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Judge’s order to allow women to go topless in Fort Collins

If a woman chooses to walk around Fort Collins topless, she may now do so without citation.

Sage Sullivan fully embraces the repeal on banned toplessness in Fort Collins. (Photo by Kaitlyn Ancell | Collegian)

A federal judge in Denver blocked the Fort Collins ban on females being topless on Feb. 22. Fort Collins voted to keep this ban in place on Oct. 20, 2015, after much debate.

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U.S. District Judge R. Brooke Jackson commented that this ban was discriminatory against women, and therefore unconstitutional, according to the Coloradoan.

The law was originally written in order to maintain public order and to protect children, according to the Fort Collins City Council. It did have two exceptions: women who were breastfeeding and girls younger than 10 would be able to be topless in public.

City attorney Carrie Daggett issued a statement on Feb. 22 stating that the city would no longer cite women for exposing their breasts in public due to the order, but the case is still pending a final decision.

“Most women wouldn’t actually take action on this law, they just want equality,” said Zoë Pyle, a first year student at CSU.

CSU does not currently enforce a dress code for students. Instead, CSU recommends for students to wear what is comfortable to attend class.

The complaint was originally filed in May 2016 by Brittany Hoagland and Samantha Six. They accused Fort Collins of violating the free speech clause in the 1st Amendment, as well as the equal protection clause of the 14th Amendment.

Hoagland and Six both claimed that the Fort Collins ban on women’s breasts was one of the most restrictive public nudity ordinances in the nation.

According to the Associated Press, Denver does not have any gender-specific indecency laws.

In Jackson’s order, he stated that Fort Collins has not presented any evidence that shows that women’s breasts endanger children.

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“Simply put, Fort Collins has not shown the Court that a law permitting public exposure of female breasts would have a significantly negative impact on the public,” Jackson wrote in his statement.

Jackson also stated that though this law is passed, he doubts that women would be regularly walking through downtown Fort Collins with exposed breasts, which was an expressed concern of advocates for the legislation.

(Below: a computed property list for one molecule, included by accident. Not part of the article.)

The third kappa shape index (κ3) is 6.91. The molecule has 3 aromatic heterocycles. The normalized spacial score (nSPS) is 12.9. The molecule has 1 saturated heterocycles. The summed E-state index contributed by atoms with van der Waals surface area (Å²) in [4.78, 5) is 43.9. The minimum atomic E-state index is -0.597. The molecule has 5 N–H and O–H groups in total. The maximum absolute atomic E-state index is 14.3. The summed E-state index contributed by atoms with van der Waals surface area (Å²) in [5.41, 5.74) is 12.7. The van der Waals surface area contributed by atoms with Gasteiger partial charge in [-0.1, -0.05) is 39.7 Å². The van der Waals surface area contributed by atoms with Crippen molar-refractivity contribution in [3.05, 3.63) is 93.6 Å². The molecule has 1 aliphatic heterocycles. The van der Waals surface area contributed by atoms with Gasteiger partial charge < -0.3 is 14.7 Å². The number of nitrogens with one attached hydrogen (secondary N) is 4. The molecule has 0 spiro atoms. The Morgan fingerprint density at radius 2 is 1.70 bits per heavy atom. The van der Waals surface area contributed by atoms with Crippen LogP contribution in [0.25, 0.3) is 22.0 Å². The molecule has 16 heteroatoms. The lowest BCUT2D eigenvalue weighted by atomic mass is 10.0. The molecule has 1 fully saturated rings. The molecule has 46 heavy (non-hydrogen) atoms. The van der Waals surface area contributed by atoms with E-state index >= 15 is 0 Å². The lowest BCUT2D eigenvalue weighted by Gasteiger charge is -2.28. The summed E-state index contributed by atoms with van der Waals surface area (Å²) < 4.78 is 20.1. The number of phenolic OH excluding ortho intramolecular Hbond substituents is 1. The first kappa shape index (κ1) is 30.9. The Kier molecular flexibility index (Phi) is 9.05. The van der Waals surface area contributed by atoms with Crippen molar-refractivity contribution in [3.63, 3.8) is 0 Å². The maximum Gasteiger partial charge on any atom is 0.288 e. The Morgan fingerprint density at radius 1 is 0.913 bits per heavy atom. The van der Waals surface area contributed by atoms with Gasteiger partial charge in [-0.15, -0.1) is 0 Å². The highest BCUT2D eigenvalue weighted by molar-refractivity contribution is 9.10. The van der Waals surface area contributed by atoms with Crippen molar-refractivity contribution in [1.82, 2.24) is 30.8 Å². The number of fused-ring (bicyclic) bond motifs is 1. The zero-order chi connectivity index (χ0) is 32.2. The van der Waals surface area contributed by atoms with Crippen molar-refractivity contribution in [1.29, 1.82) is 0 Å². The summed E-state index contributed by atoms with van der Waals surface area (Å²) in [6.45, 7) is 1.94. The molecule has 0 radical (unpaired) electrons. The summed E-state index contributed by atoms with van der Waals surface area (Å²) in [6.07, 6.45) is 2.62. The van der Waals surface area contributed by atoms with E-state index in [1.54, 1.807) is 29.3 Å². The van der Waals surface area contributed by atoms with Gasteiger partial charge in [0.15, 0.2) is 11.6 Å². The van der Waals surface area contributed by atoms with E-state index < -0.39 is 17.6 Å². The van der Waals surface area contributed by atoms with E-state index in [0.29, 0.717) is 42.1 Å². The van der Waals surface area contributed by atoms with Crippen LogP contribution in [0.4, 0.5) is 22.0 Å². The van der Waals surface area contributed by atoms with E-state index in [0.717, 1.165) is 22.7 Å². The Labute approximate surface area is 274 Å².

Some CSU students agreed that while the law exists, it is more a statement of equality than practicality.

“I think that it’s absolutely ridiculous that there was a law in the first place that women couldn’t have their top off,” said Rachel Baiyor, an ecosystems science and sustainability major. “Everybody has nipples and everybody knows what they look like.”

Since the ban has not officially been lifted, CSUPD will continue to monitor the case.

“CSUPD and the University will continue to monitor this case,” wrote Dell Rae Civarola, Risk and Public Safety Communications Manager, in a statement to the Collegian. “However, while a federal judge has issued a preliminary injunction on the city ban on toplessness, Colorado law still prohibits public nudity and indecently exposing oneself in a sexual manner to alarm or offend others, or exposing one’s intimate parts in a lewd manner.”

While some may interpret this Colorado law to include women’s breasts, the judge wrote that it is only an issue as society has classified the women’s breast as a sexual object.

“The naked female breast is seen as disorderly or dangerous because society, from Renaissance paintings to Victoria’s Secret commercials, has conflated female breasts with genitalia and stereotyped them as much,” Jackson wrote in his order.

Though some CSU students celebrate this law, others are not as comfortable with it.

“Personally, if I had kids, I wouldn’t want them to see random topless women around town,” said Autumn Howard, a first year CSU student. “If you are comfortable with being in public showing off your boobs, that’s cool and more power to you. But, I wouldn’t do that, and I would probably be taken off guard if I saw someone topless in public.”

Katie Marshall can be reached at news@collegian.com or on Twitter @katie_marshall3.

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  • N

    Natalie O.Mar 2, 2017 at 3:08 pm

    Great article!!

    Reply
  • A

    AlecMar 2, 2017 at 12:41 pm

    This article misses the main point. The law was cast aside due to its wording which singled out women. ANY law that begins with the phrase “No women may…” is sexist by nature.

    Reply
    • D

      Danae M.PMar 3, 2017 at 9:34 am

      The article addresses the fact that equality, preventing discrimination against women, and in other words, sexism, were some issues relevant to the ban. We can see this in the third sentence “U.S. District Judge R. Brooke Jackson commented that this ban was discriminatory against women, and therefore unconstitutional, according to the Coloradoan.” and in its first quote– ”“Most women wouldn’t actually take action on this law, they just want equality,” said Zoë Pyle, a first year student at CSU.”

      Reply
  • I

    IJKMar 2, 2017 at 10:30 am

    Quite frankly, if men are allowed to walk around with their shirts off, it is difficult to justify not allowing women to do likewise.

    Reply